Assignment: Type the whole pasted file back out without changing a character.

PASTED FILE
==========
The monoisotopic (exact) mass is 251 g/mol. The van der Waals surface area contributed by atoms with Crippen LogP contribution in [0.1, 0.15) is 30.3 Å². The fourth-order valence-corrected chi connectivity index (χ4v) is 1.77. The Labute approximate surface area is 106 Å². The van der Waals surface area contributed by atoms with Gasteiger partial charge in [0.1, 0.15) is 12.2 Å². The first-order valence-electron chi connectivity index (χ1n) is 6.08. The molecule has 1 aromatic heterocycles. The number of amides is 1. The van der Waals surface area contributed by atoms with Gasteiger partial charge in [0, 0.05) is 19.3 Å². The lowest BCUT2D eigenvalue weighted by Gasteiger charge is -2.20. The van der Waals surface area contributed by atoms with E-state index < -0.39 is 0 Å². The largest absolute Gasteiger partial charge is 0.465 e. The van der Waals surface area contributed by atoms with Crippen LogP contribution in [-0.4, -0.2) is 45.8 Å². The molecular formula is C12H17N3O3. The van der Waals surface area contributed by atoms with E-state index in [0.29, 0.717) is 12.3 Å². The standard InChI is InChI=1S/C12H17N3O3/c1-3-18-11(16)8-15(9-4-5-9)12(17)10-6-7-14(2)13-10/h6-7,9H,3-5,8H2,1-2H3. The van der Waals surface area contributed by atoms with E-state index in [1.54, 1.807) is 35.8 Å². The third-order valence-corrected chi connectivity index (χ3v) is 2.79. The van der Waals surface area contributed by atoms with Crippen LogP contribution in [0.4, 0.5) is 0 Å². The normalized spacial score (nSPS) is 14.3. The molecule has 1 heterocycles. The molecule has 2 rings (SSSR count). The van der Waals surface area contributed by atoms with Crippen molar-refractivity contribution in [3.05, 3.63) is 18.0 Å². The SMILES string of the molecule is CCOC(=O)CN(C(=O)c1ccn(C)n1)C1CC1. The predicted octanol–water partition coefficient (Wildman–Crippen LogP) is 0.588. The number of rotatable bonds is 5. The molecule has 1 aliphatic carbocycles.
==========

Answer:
The monoisotopic (exact) mass is 251 g/mol. The van der Waals surface area contributed by atoms with Crippen LogP contribution in [0.1, 0.15) is 30.3 Å². The fourth-order valence-corrected chi connectivity index (χ4v) is 1.77. The Labute approximate surface area is 106 Å². The van der Waals surface area contributed by atoms with Gasteiger partial charge in [0.1, 0.15) is 12.2 Å². The first-order valence-electron chi connectivity index (χ1n) is 6.08. The molecule has 1 aromatic heterocycles. The number of amides is 1. The van der Waals surface area contributed by atoms with Gasteiger partial charge in [0, 0.05) is 19.3 Å². The lowest BCUT2D eigenvalue weighted by Gasteiger charge is -2.20. The van der Waals surface area contributed by atoms with E-state index < -0.39 is 0 Å². The largest absolute Gasteiger partial charge is 0.465 e. The van der Waals surface area contributed by atoms with Crippen LogP contribution in [-0.4, -0.2) is 45.8 Å². The molecular formula is C12H17N3O3. The van der Waals surface area contributed by atoms with E-state index in [0.29, 0.717) is 12.3 Å². The standard InChI is InChI=1S/C12H17N3O3/c1-3-18-11(16)8-15(9-4-5-9)12(17)10-6-7-14(2)13-10/h6-7,9H,3-5,8H2,1-2H3. The van der Waals surface area contributed by atoms with E-state index in [1.54, 1.807) is 35.8 Å². The third-order valence-corrected chi connectivity index (χ3v) is 2.79. The van der Waals surface area contributed by atoms with Crippen LogP contribution in [0.4, 0.5) is 0 Å². The normalized spacial score (nSPS) is 14.3. The molecule has 1 heterocycles. The molecule has 2 rings (SSSR count). The van der Waals surface area contributed by atoms with Crippen molar-refractivity contribution in [3.05, 3.63) is 18.0 Å². The SMILES string of the molecule is CCOC(=O)CN(C(=O)c1ccn(C)n1)C1CC1. The predicted octanol–water partition coefficient (Wildman–Crippen LogP) is 0.588. The number of rotatable bonds is 5. The molecule has 1 aliphatic carbocycles.